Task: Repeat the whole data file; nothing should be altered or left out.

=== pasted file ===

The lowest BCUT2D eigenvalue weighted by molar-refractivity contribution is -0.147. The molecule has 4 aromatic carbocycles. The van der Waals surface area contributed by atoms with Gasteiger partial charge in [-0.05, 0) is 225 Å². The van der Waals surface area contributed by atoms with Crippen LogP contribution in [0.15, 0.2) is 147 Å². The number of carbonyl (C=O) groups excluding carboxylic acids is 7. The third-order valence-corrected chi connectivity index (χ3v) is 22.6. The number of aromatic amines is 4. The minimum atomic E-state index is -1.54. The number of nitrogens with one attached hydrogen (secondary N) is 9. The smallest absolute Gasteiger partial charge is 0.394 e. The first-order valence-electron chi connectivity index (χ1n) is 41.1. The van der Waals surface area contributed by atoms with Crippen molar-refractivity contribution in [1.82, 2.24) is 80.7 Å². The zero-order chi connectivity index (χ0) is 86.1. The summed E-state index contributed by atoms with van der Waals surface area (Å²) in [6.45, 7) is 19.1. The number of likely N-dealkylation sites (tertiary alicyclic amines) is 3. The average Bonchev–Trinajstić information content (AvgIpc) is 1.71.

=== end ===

The lowest BCUT2D eigenvalue weighted by molar-refractivity contribution is -0.147. The molecule has 4 aromatic carbocycles. The van der Waals surface area contributed by atoms with Gasteiger partial charge in [-0.05, 0) is 225 Å². The van der Waals surface area contributed by atoms with Crippen LogP contribution in [0.15, 0.2) is 147 Å². The number of carbonyl (C=O) groups excluding carboxylic acids is 7. The third-order valence-corrected chi connectivity index (χ3v) is 22.6. The number of aromatic amines is 4. The minimum atomic E-state index is -1.54. The number of nitrogens with one attached hydrogen (secondary N) is 9. The smallest absolute Gasteiger partial charge is 0.394 e. The first-order valence-electron chi connectivity index (χ1n) is 41.1. The van der Waals surface area contributed by atoms with Crippen molar-refractivity contribution in [1.82, 2.24) is 80.7 Å². The zero-order chi connectivity index (χ0) is 86.1. The summed E-state index contributed by atoms with van der Waals surface area (Å²) in [6.45, 7) is 19.1. The number of likely N-dealkylation sites (tertiary alicyclic amines) is 3. The average Bonchev–Trinajstić information content (AvgIpc) is 1.71.